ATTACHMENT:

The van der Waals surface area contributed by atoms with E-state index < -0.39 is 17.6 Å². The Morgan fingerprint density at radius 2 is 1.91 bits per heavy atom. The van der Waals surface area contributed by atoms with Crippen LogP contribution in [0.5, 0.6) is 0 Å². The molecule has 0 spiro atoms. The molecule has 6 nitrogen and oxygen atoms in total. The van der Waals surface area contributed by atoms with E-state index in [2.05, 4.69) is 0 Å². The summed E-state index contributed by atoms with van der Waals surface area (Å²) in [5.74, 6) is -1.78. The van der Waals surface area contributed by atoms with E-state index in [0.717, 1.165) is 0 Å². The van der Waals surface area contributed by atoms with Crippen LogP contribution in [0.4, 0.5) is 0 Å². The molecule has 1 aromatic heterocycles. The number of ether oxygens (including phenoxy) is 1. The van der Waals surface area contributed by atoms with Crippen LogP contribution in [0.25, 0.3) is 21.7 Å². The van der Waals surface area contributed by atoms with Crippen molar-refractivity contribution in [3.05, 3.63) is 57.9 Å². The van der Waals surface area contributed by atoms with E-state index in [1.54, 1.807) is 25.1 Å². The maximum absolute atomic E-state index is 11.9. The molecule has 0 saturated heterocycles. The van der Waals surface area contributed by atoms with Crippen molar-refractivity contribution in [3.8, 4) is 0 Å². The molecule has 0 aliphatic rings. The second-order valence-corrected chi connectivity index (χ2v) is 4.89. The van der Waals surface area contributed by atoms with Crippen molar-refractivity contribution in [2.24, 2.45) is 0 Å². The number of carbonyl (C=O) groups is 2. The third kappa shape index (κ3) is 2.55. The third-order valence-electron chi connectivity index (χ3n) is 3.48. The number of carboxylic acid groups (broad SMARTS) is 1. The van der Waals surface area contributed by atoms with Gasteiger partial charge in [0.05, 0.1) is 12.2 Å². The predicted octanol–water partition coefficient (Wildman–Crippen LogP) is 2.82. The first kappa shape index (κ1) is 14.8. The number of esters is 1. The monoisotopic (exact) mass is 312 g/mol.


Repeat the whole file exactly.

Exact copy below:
The van der Waals surface area contributed by atoms with E-state index < -0.39 is 17.6 Å². The Morgan fingerprint density at radius 2 is 1.91 bits per heavy atom. The van der Waals surface area contributed by atoms with Crippen LogP contribution in [0.5, 0.6) is 0 Å². The molecule has 0 spiro atoms. The molecule has 6 nitrogen and oxygen atoms in total. The van der Waals surface area contributed by atoms with E-state index in [2.05, 4.69) is 0 Å². The summed E-state index contributed by atoms with van der Waals surface area (Å²) in [5.74, 6) is -1.78. The van der Waals surface area contributed by atoms with E-state index in [0.717, 1.165) is 0 Å². The van der Waals surface area contributed by atoms with Crippen LogP contribution in [0.4, 0.5) is 0 Å². The molecule has 1 aromatic heterocycles. The number of ether oxygens (including phenoxy) is 1. The van der Waals surface area contributed by atoms with Crippen LogP contribution in [0.25, 0.3) is 21.7 Å². The van der Waals surface area contributed by atoms with Crippen molar-refractivity contribution in [3.05, 3.63) is 57.9 Å². The van der Waals surface area contributed by atoms with E-state index in [1.54, 1.807) is 25.1 Å². The maximum absolute atomic E-state index is 11.9. The molecule has 0 saturated heterocycles. The van der Waals surface area contributed by atoms with Crippen molar-refractivity contribution in [3.8, 4) is 0 Å². The molecule has 0 aliphatic rings. The second-order valence-corrected chi connectivity index (χ2v) is 4.89. The van der Waals surface area contributed by atoms with Crippen molar-refractivity contribution in [2.24, 2.45) is 0 Å². The number of carbonyl (C=O) groups is 2. The third kappa shape index (κ3) is 2.55. The third-order valence-electron chi connectivity index (χ3n) is 3.48. The number of carboxylic acid groups (broad SMARTS) is 1. The van der Waals surface area contributed by atoms with Gasteiger partial charge in [0.05, 0.1) is 12.2 Å². The predicted octanol–water partition coefficient (Wildman–Crippen LogP) is 2.82. The first kappa shape index (κ1) is 14.8. The number of esters is 1. The monoisotopic (exact) mass is 312 g/mol.